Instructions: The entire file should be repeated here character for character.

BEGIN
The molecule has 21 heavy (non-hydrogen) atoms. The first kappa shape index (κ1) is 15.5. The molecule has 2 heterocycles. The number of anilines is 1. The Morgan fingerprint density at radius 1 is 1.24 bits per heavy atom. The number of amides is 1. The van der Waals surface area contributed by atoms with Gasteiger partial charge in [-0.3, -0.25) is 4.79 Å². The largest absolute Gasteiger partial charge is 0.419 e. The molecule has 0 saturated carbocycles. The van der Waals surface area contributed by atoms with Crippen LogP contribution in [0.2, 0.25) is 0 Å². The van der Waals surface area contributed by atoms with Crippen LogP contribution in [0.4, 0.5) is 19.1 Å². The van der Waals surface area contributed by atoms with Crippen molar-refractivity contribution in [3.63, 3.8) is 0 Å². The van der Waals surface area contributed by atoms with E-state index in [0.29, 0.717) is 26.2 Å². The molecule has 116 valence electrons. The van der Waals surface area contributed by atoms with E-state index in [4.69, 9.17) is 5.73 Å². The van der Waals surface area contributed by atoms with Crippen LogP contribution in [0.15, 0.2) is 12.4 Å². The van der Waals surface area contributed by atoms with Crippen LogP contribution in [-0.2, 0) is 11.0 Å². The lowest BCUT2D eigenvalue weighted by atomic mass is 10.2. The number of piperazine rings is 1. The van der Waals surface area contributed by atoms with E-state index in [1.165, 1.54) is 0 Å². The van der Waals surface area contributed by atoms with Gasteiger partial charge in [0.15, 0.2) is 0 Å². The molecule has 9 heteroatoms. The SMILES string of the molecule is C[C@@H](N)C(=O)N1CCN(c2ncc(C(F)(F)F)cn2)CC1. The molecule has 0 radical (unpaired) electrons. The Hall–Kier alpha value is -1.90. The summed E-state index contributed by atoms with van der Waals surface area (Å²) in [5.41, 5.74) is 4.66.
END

The molecule has 21 heavy (non-hydrogen) atoms. The first kappa shape index (κ1) is 15.5. The molecule has 2 heterocycles. The number of anilines is 1. The Morgan fingerprint density at radius 1 is 1.24 bits per heavy atom. The number of amides is 1. The van der Waals surface area contributed by atoms with Gasteiger partial charge in [-0.3, -0.25) is 4.79 Å². The largest absolute Gasteiger partial charge is 0.419 e. The molecule has 0 saturated carbocycles. The van der Waals surface area contributed by atoms with Crippen LogP contribution in [0.2, 0.25) is 0 Å². The van der Waals surface area contributed by atoms with Crippen LogP contribution in [0.4, 0.5) is 19.1 Å². The van der Waals surface area contributed by atoms with Crippen molar-refractivity contribution in [3.63, 3.8) is 0 Å². The van der Waals surface area contributed by atoms with E-state index in [0.29, 0.717) is 26.2 Å². The molecule has 116 valence electrons. The van der Waals surface area contributed by atoms with E-state index in [4.69, 9.17) is 5.73 Å². The van der Waals surface area contributed by atoms with Crippen LogP contribution in [0.15, 0.2) is 12.4 Å². The van der Waals surface area contributed by atoms with Crippen LogP contribution in [-0.2, 0) is 11.0 Å². The lowest BCUT2D eigenvalue weighted by atomic mass is 10.2. The number of piperazine rings is 1. The van der Waals surface area contributed by atoms with E-state index in [1.165, 1.54) is 0 Å². The van der Waals surface area contributed by atoms with Gasteiger partial charge in [0.15, 0.2) is 0 Å². The molecule has 9 heteroatoms. The SMILES string of the molecule is C[C@@H](N)C(=O)N1CCN(c2ncc(C(F)(F)F)cn2)CC1. The molecule has 0 radical (unpaired) electrons. The Hall–Kier alpha value is -1.90. The summed E-state index contributed by atoms with van der Waals surface area (Å²) in [5.41, 5.74) is 4.66.